What’s Taking Up So Much Space in AWS S3?

I’m a big fan of Amazon S3 for storage, and I like it so much that I use Odrive to sync folders from my hard drive into S3 use S3 to store copies of all of my files from Dropbox as a form of backup.  I only have about 20 GB of data that I truly care about, so that should be less than a dollar per month for hosting, right? Well…

“You are not your job or how much data you have in S3!”

Close to 250 GB billed for last month. How did that happen?

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How to Undelete Files in Amazon S3

While S3 is a great storage platform, what happens if you accidentally delete some important files? Well, S3 has a mechanism to recover deleted files, and I’d like to go into that in this post.

First, make sure you have versioning enabled on your bucket. This can be done via the API, or via the UI in the “properties” tab for your bucket. Versioning saves every change to a file (including deletions) as a separate version of said object, with the most recent version taking precedence. In fact, a deletion is also a version! It is a zero-byte version which has a “DELETE” flag set. And the essence of recovering undeleted files simply involves removing the latest version with the “DELETE” flag.

This is what that would look like in the UI:

To undelete these files, we’ll use a script I created called s3-undelete.sh, which can be found over on GitHub:

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The Importance of Having More Than One Backup

Many years ago, I wanted to make sure my data was secure, so I purchased a fireproof media safe from a (now defunct) company called FireCooler. I thought it would be a good idea to have a UL 125-rated safe which could keep an internal temperature of less than 125 degrees over an hour long fire. I regularly made backups to DVD and stored them in the safe.

Well, sometimes the best laid plans can go awry, and that was the case the other day when I went to put something in my safe, and found that it was flooded with water:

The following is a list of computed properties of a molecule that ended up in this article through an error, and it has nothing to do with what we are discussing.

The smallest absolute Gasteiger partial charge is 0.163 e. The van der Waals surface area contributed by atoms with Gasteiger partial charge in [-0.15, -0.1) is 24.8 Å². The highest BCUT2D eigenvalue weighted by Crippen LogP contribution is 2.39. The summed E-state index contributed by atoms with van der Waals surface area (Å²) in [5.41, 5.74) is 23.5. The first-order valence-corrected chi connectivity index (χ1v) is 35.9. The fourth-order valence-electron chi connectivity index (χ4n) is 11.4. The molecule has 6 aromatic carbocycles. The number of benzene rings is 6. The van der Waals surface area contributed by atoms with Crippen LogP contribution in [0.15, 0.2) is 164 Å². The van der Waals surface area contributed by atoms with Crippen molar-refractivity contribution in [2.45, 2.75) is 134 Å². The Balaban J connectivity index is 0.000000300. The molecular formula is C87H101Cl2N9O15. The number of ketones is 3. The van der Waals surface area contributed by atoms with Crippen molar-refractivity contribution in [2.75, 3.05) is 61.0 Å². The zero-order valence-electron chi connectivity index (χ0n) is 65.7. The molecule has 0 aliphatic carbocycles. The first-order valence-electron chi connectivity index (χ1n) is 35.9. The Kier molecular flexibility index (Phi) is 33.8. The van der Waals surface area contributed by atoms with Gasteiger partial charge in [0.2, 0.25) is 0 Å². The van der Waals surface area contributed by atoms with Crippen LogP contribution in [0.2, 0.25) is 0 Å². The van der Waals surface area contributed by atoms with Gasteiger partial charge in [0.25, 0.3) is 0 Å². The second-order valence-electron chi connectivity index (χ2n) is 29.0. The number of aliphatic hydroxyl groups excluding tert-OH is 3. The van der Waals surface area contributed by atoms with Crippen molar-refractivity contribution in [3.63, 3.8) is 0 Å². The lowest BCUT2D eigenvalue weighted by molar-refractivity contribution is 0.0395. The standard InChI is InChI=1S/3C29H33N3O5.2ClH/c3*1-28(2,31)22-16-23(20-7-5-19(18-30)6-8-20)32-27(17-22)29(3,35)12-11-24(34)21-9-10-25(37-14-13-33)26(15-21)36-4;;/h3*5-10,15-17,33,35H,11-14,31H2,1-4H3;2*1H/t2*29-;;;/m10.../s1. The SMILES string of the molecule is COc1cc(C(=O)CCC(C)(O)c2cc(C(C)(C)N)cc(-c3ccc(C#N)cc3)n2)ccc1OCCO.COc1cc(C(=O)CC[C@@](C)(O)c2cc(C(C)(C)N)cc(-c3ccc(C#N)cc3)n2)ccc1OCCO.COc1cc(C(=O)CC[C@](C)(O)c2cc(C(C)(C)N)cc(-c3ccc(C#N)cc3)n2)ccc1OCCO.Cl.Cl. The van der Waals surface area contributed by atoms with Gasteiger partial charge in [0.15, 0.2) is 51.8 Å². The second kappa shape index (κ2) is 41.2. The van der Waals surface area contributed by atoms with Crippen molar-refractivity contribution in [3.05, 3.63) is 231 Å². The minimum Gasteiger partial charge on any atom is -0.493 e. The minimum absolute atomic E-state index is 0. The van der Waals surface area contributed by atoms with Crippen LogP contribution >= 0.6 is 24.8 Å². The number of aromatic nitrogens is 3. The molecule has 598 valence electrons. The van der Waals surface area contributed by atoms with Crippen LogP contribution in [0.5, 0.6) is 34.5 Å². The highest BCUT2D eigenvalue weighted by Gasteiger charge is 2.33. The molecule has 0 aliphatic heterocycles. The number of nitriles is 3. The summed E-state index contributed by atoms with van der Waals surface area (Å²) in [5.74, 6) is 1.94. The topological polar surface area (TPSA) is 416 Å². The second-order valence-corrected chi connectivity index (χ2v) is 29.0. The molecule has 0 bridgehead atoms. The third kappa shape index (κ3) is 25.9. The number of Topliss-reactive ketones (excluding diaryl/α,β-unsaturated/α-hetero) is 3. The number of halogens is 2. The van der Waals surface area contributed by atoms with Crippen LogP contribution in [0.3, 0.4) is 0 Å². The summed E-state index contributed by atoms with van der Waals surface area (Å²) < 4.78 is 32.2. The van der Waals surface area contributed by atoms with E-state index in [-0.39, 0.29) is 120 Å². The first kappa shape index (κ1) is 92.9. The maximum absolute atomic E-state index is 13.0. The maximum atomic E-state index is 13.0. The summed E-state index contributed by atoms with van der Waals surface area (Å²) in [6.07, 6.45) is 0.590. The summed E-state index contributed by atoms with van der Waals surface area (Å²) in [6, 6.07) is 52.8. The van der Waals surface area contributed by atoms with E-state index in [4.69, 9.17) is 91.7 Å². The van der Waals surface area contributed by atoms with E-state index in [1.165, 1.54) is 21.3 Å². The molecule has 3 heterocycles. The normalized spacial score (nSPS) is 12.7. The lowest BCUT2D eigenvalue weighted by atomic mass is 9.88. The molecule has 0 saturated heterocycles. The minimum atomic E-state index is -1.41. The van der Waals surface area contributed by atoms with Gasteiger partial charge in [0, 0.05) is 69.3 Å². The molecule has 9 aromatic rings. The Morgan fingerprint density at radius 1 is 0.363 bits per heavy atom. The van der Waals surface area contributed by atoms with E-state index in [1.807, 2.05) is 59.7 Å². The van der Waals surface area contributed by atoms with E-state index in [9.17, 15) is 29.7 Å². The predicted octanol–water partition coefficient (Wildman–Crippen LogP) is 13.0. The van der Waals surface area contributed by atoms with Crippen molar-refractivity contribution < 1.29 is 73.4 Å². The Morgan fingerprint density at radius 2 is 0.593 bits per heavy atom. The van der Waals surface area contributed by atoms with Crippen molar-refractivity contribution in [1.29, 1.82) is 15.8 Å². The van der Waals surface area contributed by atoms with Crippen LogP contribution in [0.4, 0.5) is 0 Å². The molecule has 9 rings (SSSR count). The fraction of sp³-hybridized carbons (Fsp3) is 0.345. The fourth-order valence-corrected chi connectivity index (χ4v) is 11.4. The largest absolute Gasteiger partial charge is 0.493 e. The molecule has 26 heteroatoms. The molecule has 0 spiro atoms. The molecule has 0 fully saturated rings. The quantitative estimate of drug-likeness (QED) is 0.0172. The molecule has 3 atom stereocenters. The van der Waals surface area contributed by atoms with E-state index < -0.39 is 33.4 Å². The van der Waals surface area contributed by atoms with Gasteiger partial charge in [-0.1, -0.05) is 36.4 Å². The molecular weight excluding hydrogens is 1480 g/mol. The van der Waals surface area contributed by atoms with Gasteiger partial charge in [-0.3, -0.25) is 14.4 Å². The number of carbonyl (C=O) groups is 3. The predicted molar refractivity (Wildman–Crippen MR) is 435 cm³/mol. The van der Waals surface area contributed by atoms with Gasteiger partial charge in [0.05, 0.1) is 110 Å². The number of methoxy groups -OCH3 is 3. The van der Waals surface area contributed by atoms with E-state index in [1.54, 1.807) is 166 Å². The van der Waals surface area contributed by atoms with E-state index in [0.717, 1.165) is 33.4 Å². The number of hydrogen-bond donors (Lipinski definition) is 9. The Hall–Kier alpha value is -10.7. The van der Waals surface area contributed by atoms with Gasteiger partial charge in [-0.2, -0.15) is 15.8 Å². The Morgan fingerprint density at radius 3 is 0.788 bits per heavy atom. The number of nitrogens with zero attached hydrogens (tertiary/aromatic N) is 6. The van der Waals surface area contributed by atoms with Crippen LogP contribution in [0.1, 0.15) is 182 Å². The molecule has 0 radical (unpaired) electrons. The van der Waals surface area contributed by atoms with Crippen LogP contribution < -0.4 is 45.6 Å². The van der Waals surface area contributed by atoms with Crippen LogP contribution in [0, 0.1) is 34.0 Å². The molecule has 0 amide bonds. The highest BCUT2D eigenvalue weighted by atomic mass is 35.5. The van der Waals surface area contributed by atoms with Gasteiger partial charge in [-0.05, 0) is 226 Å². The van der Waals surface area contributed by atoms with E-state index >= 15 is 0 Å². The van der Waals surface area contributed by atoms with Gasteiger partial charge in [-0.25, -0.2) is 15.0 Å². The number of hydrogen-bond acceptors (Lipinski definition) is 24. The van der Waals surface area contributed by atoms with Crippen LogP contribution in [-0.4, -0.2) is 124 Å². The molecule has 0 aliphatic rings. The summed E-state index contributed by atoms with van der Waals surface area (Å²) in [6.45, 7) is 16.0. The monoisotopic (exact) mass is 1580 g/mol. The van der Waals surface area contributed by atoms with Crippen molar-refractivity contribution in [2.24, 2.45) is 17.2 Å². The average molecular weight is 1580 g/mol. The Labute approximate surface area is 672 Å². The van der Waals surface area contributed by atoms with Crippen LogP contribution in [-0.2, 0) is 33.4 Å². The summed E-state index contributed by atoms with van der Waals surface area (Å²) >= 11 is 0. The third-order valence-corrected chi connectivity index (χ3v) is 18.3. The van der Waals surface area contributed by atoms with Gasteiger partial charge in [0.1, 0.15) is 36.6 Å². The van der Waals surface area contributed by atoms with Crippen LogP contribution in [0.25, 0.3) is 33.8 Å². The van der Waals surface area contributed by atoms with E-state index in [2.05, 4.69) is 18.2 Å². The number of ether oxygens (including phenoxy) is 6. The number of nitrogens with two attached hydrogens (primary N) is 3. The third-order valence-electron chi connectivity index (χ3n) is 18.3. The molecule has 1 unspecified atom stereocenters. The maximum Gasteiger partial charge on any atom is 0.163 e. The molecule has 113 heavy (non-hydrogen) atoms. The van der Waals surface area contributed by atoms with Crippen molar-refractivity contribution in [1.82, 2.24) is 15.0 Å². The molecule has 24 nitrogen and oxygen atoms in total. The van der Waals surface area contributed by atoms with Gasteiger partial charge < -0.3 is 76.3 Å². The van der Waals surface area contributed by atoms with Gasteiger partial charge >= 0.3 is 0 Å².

IMG_3372 IMG_3374

How did this happen? Did something in the safe suck in tons of moisture? Did the basement somehow flood and not cause water damage elsewhere? To this day, I am still not sure. I did not see any evidence of flooding in my storage area–nothing else was damaged.

Before I switched over to WordPress, one person pointed out that the safe my have been insulted with “water glass”, specifically from US Patent US7459190:

Outer wall composed of water glass sodium silicate solution that is 40% solids, 60% water, and having a silicon oxide:sodium oxide ratio in the range of 2:1 to 4:1, calcium chloride, and an additive chosen from calcium oxide or calcium hydroxide […] After curing, water released from the solidified insulation can migrate to and leak from pinhole defects which sometimes occur in the plastic shell.

Patent US7459190

So that’s a possibility, but I am not a chemist, so proving such a thing would be beyond me.

The takeaway here is that I had backups stored elsewhere so no actual data was lost. I recommend that everyone reading this, if they care about their data, to do the exact same thing. Here are a few resources for backups:

Happy Backups!